Hashem Relates to Each Jew according to His Spiritual Standing
“דבר אל בני ישראל ואמרת אליהם” (ויקרא כה:ב)
“Speak to the children of Israel and say to them” (Vayikra 25:2)
If it already states “דבר אל בני ישראל” / “Speak to the children of Israel”, why does it add ואמרת אליהם”” / “and say to them”. It seems to be a repetition of the first statement!?
In order to answer the above question we need to take a closer look at the wording of the two sections of the posuk. Now, there are two obvious differences between the first and second sections:
1) The first section uses the wording “דבר” while the second section uses “ואמרת“.
2) The first section refers to the Jewish people as “בני ישראל” / “the children of Israel” while the second section says simply “to them”.
Now, (1) דבר / speak, is a demanding language as we find in the posuk“וידבר אתם קשות” / “And he spoke to them harshly” (Bereishis 42:7), while אמירה / say, suggests a soft speech as it states “כה תאמר לבית יעקב” / “so you shall say to the house of Yaakov” (Shemos 19:3) and Rashi explains these are the women. Speak to them in a gentle tone. (2) “דבר אל בני ישראל” / “Speak to the children of Israel” is a language of endearment while “ואמרת אליהם” / “and say to them” lacks any sign of closeness or endearment.
With the above introduction we can explain the posuk as follows: The wording of the first section “דבר אל בני ישראל” / “Speak to the children of Israel” teaches us that the path to Hashem’s endearment is lined with strict fulfillment of His commands, and this is the way of the righteous, while the second section “ואמרת אליהם” / “and say to them” refers to the rest of the Jewish people who are less stringent in their fulfillment of mitzvos, and although they don’t merit to a special closeness to Hashem as do the righteous, the posuk teaches us that their service as well finds favor in Hashem’s eyes!
Understanding Grammatical Structure
“שש שנים תזרע שדך… תזמור כרמך ואספת את תבואתה” (ויקרא כה:ג)
“Six years plant your field… trim your vineyard and gather its produce” (Vayikra 25:3)
There seems to be a grammatical difficulty in this posuk. At first it reads“שדך” “כרמך” / “your field”, “your vineyard” expressing the person’s ownership of the field. However the second half of the posuk “את תבואתה” / “its produce” tells us that the produce belongs to the field!?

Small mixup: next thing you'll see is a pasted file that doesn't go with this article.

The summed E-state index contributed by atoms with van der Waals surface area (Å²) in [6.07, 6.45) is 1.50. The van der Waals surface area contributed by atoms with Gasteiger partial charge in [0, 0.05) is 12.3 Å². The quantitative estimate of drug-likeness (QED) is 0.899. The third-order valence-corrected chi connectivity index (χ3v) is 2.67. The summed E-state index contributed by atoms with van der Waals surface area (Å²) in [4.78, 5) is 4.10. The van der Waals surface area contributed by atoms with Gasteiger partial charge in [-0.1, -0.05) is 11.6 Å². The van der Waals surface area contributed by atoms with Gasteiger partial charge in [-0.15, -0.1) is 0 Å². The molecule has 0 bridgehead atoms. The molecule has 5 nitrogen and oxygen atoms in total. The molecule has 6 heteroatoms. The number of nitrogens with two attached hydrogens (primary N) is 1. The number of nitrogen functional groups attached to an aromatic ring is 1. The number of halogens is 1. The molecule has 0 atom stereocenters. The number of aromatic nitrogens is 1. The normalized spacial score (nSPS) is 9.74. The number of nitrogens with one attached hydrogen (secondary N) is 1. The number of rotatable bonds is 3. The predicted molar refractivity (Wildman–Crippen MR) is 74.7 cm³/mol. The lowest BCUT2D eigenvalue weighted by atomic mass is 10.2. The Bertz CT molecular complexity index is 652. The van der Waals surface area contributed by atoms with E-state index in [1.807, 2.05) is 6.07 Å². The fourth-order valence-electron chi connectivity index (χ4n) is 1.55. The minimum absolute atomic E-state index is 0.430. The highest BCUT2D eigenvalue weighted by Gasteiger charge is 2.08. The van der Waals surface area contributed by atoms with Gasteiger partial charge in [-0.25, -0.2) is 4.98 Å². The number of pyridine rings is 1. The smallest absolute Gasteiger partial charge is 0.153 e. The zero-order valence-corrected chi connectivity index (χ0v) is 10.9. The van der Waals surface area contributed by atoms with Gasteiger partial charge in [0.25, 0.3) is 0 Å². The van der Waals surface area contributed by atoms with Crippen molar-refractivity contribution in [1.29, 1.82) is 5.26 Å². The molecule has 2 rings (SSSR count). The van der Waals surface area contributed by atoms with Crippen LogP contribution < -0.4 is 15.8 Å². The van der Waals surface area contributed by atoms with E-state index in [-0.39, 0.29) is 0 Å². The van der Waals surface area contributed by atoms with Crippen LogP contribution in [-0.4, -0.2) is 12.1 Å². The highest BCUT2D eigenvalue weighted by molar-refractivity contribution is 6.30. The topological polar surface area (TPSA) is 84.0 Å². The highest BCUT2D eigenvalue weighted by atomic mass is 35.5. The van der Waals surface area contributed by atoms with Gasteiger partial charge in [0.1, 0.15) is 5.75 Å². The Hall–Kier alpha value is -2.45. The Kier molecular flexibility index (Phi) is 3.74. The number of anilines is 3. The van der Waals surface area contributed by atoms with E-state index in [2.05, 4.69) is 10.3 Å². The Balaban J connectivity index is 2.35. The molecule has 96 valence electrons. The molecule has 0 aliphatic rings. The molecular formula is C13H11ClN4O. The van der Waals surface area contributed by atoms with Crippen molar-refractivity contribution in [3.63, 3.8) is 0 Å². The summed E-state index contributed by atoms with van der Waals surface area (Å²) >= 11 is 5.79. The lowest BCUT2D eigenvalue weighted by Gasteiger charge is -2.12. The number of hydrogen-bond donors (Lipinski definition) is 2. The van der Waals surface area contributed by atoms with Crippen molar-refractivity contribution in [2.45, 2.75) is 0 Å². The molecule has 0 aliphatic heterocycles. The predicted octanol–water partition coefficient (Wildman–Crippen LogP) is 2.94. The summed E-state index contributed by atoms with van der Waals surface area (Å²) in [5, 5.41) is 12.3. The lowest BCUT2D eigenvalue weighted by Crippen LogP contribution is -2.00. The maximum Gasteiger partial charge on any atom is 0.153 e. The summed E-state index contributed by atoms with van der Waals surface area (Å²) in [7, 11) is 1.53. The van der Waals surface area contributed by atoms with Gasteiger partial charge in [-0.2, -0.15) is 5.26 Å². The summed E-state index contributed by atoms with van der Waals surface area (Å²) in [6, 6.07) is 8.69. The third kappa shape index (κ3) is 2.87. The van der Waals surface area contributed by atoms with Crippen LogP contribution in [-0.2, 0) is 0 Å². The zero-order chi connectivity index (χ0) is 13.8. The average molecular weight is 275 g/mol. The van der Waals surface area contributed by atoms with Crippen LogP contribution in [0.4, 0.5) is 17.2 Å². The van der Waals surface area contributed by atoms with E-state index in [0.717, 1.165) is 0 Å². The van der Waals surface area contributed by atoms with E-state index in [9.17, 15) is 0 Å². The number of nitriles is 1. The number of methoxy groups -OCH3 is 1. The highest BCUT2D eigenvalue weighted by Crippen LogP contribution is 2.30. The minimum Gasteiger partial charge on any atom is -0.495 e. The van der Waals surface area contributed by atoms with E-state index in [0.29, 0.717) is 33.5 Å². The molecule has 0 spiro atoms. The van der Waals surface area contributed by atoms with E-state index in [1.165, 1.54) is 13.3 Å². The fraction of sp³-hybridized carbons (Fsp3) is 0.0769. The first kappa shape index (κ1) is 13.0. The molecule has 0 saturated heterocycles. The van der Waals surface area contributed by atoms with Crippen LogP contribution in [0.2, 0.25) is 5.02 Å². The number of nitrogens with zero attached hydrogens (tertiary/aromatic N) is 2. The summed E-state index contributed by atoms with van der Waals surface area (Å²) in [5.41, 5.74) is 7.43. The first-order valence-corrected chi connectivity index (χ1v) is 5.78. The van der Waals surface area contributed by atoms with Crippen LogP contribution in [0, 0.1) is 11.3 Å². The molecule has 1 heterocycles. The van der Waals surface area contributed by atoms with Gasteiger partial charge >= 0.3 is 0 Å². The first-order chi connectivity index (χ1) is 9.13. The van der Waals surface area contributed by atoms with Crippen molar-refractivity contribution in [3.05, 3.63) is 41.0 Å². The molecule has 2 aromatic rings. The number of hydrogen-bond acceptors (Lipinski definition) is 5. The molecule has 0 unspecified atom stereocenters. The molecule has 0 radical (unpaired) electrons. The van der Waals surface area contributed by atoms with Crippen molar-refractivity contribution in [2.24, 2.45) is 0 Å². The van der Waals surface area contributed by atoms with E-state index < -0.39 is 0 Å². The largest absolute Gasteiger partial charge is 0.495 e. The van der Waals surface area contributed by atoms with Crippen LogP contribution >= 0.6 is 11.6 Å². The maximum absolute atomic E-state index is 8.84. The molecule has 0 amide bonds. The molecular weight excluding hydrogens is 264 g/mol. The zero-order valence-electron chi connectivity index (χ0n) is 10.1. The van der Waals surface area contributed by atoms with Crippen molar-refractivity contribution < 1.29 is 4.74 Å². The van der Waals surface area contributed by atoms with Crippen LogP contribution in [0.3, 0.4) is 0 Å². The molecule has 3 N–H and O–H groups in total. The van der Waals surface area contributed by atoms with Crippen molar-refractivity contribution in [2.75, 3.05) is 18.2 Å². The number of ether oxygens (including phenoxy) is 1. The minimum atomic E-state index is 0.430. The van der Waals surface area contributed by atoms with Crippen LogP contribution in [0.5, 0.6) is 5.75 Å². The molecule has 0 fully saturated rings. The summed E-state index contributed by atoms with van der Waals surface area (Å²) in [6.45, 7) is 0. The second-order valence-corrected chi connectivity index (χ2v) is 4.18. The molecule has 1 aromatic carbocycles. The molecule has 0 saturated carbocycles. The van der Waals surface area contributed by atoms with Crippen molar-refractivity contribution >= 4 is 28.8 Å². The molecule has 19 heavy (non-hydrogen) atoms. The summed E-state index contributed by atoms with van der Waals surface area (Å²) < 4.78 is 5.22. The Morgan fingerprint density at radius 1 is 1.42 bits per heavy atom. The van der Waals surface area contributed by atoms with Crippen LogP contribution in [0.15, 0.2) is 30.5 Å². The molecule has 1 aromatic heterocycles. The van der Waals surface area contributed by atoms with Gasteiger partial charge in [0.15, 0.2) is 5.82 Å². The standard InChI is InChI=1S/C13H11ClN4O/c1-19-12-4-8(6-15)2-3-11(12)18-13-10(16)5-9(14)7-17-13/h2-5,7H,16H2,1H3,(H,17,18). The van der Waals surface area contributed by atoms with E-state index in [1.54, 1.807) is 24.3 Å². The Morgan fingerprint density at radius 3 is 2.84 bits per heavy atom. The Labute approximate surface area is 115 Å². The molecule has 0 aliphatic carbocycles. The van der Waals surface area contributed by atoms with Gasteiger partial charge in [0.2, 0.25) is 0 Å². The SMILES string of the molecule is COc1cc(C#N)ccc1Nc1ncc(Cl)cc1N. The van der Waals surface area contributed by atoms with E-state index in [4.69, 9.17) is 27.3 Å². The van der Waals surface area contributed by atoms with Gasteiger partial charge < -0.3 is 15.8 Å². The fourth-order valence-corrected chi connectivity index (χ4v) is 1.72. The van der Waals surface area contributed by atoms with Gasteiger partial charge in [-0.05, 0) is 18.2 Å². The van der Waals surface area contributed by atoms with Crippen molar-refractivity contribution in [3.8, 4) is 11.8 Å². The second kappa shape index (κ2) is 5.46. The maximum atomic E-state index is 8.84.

In answer, we can suggest that the first section of the posuk deals with planting and harvesting which is done in the sixth year when the person has full ownership and use of the field and its produce. Therefore the work done on the land is attributed to him. The end of the posuk deals with the gathering in of the produce from the field which occurs during the winter months which is already in the seventh year at which point the owner of the field does not have exclusive rights over his field’s produce, and therefore the produce is called “the produce of the land”.
However, the very next posuk states “ובשנה השביעית… שדך לא תזרע וכרמך לא תזמור” / “And in the seventh year… you shall not plant your field and your vineyard you shall not trim” and this wording seems to contradict our above premise!?
Nevertheless, we can uphold our original premise by explaining that although the owner of the field loses the rights to his field’s produce, he still retains full ownership of the field itself. Therefore, in order to clarify this point the Torah expresses his ownership of the field here as well.
According to this, we can understand that which is written regarding the Yovel (50th) year“לא תזרעו ולא תקצרו את ספיחיה ולא תבצרו את נזיריה… מן השדה תאכלו את תבואתה” / “you shall not plant and not harvest its (the field’s) growth and you shall not harvest its grapes… from the field you shall eat its produce” (pesukim 11-12) where there is no mention the owner of the field at all. This is because regarding the Yovel year it is written “ושבתם איש אל אחוזתו” / “and you shall return each person to his land” (posuk 10), and because of this there are people who will lose their ownership of the land, whereas regarding the seventh year, although the produce becomes the property of all, the land remains in the full ownership of its present owner.
The Relationship between Overcharging Movable Items and Land
“וכי תמכרו ממכר לעמיתך או קנה מיד עמיתך אל תונו איש את אחיו” (ויקרא כה:יד)
“And when you will sell an item to your fellow Jew or purchase from the hand of your fellow Jew, you shall not overcharge, a man his brother” (Vayikra 25:14)
The Gemora (Baba Matziah 58b) explains that the posuk “לא תונו איש את עמיתו” / “You shall not belittle your fellow Jew” (Vayikra 25:17) refers to verbally belittling or insulting him, and the posuk“וכי תמכרו ממכר לעמיתך או קנה מיד עמיתך” / “And when you will sell an item to your fellow Jew or purchase from the hand of your fellow Jew” refers to overcharging for movable items.
Now, the posukim immediately following our posuk deal with the selling of land before the 50th year. “לפי רב השנים תרבה מקנתו ולפי מעט השנים תמעיט מקנתו כי מספר תבואת הוא מכר לך” / “When there are many years remaining (before the 50th year) increase the sale price and when there are few years remaining lower the sale price, for the number of yields he is selling to you”. From here we learn the law of overcharging applies to property as well. So explains Rashi, that the posuk warns us not to overcharge when one sells or purchases land. Rather one should calculate how many years are remaining before the 50th year and how many crops the field can produce during that time and price the sale accordingly, for afterwards in the 50th year the land will have to be returned to the original owner. Otherwise, one will transgress the prohibition of overcharging.